That said, it might be innocent misbehavior (see my big caveat about how to safely install software below).  Most browsers disable Flash Player by default, and you may need to take some steps to enable it.  The website may be making assumptions about a world where Flash Player was guaranteed to run when installed, and might just be helpfully giving you bad advice.  In that instance, they need to update their website.

You can find instructions for enabling Flash Player in your browser here:

Flash Player Help

Here's the big caveat.  DON'T DOWNLOAD AND INSTALL SOFTWARE FROM POP-UPS.

Unfortunately, because Flash Player is installed on billions of computers, it's a common target for impersonation for people distributing malware.

As an industry, we've done a pretty good job of defending against technical attacks that allow bad guys to install software without your authorization.  In 2018, it's really difficult to do (assuming you're running a modern operating system and not something from 2005, in which case, you should get on that).

The result is that human factors are now the path of least resistance.  It's easier to trick you into installing something on behalf of the attacker, vs. figuring out how to defeat all of the security stuff required to do it without your express permission.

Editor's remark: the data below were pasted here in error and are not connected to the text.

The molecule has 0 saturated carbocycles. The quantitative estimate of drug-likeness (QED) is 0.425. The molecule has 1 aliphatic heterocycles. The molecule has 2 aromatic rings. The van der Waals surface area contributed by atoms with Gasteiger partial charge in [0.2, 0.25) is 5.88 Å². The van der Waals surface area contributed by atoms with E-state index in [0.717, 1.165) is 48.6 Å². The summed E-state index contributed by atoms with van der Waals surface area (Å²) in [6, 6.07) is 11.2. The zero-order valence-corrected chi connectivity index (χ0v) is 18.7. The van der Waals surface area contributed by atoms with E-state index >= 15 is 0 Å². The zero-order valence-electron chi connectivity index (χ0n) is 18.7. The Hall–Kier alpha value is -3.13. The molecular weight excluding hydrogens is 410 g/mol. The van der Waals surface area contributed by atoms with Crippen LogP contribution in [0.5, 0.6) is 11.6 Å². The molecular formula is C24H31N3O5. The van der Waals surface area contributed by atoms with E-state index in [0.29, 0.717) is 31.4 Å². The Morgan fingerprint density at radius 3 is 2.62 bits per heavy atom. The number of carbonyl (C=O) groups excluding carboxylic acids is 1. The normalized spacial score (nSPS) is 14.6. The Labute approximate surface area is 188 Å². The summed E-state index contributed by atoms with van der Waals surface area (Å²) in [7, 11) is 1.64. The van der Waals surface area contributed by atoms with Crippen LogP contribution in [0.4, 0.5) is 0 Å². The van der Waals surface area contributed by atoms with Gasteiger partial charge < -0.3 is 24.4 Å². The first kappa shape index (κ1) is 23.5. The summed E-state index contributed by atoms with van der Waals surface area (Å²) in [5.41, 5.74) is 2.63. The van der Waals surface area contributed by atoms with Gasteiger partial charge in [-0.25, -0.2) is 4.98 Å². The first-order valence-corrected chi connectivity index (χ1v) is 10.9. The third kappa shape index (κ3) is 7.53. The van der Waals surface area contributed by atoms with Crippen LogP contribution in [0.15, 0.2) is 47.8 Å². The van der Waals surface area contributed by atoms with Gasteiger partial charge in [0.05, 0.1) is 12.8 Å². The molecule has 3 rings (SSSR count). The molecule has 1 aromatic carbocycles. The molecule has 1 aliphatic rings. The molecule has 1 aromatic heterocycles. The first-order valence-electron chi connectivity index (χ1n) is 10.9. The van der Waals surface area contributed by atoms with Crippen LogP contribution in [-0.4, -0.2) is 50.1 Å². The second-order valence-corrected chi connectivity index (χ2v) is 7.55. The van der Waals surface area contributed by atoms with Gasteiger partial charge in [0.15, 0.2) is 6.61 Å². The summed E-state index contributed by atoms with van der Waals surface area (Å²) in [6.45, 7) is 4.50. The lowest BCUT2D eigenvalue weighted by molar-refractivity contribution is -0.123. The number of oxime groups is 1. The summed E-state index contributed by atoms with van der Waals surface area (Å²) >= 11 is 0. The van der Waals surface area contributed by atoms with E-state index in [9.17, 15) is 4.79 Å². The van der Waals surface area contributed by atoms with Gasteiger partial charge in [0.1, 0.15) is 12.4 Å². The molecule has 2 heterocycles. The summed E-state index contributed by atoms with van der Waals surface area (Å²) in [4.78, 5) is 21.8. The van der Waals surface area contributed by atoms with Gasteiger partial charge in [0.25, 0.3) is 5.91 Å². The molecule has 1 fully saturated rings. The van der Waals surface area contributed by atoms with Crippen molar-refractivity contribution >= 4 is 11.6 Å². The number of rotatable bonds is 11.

In general, you're better off setting everything to update automatically.  You can then go through life assuming that any update notifications you get are bogus.  This is actually what we strongly recommend, and it generally applies to anything tasked with handing untrusted communication (the operating system, your web browser, flash player, etc.).

The inconvenience of something functional breaking because of an update pales in comparison to the pain of recovering from identity theft.

Here are a few guidelines that will minimize your risk of getting tricked into installing malware:

- Wherever possible, use your operating system's App Store for downloading and updating software